# Lesson 2.7: Distribution of Class Frequency per Image ## Defining Distribution of Class Frequency per Image

The Distribution of Class Frequency per Image quantifies the occurrence count of each class within each image in a dataset.

This metric illuminates the class variability across different images, revealing the frequency and dispersion of different classes throughout the dataset. By examining this distribution, we can better understand how uniformly classes are represented across images.

## The Importance of the Distribution of Class Frequency per Image

This metric is important because it can highlight whether each class has a constant number of appearances per image or whether it varies from one image to another.

This information can help understand your dataset’s diversity and representation of classes.

It can also indicate differences between the distribution of class frequencies per image between the training and validation set, which can lead to poor model performance.

## Calculating Distribution of Class Frequency per Image

For each image in the dataset, the number of instances of each class is counted.

These counts are then aggregated across the dataset to create a distribution of class frequencies per image.

Here’s how Class Frequency per Image is calculated in DataGradients.

## Exploring  Distribution of Class Frequency per Image Through Examples

Let’s take a look at two scenarios: one where the dataset’s class frequency distribution doesn’t indicate any problems, and another where it highlights potential issues with the dataset.

### Example 1: A Favorable Scenario Here the distribution of class frequency per image is relatively similar across the validation set and training set. In both sets, the frequency of Platelets ranges from 0 to 5; the RBC frequency ranges from 2 to 20, with the average being around 12; and the WBC frequency is around 1.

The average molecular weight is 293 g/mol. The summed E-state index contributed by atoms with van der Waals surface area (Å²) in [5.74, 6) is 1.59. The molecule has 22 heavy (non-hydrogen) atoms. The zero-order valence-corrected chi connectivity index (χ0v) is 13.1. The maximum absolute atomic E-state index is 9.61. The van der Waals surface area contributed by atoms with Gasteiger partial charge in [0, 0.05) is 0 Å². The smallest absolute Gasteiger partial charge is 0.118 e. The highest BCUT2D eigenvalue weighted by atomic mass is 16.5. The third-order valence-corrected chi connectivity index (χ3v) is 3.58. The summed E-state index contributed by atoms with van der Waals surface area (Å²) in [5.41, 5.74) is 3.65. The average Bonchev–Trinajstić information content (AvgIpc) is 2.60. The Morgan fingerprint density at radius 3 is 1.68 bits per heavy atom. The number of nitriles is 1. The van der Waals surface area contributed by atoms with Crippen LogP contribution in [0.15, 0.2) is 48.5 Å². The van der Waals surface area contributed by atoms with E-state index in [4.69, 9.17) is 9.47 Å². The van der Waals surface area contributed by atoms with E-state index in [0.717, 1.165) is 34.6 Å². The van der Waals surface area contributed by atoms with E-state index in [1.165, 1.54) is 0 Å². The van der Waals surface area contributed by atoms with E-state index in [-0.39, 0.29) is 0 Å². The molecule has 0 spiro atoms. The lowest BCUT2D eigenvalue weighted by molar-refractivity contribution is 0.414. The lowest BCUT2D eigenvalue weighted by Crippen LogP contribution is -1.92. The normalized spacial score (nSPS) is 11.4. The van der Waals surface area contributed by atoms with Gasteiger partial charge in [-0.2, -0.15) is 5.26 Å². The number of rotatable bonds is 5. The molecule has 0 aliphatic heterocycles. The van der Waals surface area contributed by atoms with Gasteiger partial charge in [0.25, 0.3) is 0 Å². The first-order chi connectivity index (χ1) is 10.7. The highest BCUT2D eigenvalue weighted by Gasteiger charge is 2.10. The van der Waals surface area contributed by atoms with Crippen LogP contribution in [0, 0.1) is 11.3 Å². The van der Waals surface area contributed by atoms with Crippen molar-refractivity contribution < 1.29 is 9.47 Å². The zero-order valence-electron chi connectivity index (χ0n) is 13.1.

### Example 2: A Potential Issue In this case, the distribution of RBC frequency in the training set ranges from 0 to 20, with an average of around 12. But in the validation set, that distribution ranges from 0 to 12, with an average of around 5.

The observed discrepancy could potentially stem from an issue with downsampling. For instance, if the Red Blood Cell (RBC) objects are minuscule, downsampling the image to a smaller resolution might cause the small bounding boxes (smaller than 1px after transformation) to be omitted. It’s plausible that the validation images originally had a higher scale and that many RBC objects were lost when the validation set was downscaled to match the scale of the training set images.

### How to mitigate these issues?

• Re-compute Without Resizing: Recalculate this feature without applying any resizing transformations. This step will help you identify whether the issue arises from the original data, the downsampling process, or cropping.
• Consider Scale: Ensure that you are not downsampling the validation set to an excessively small scale that might compromise smaller objects within the image.

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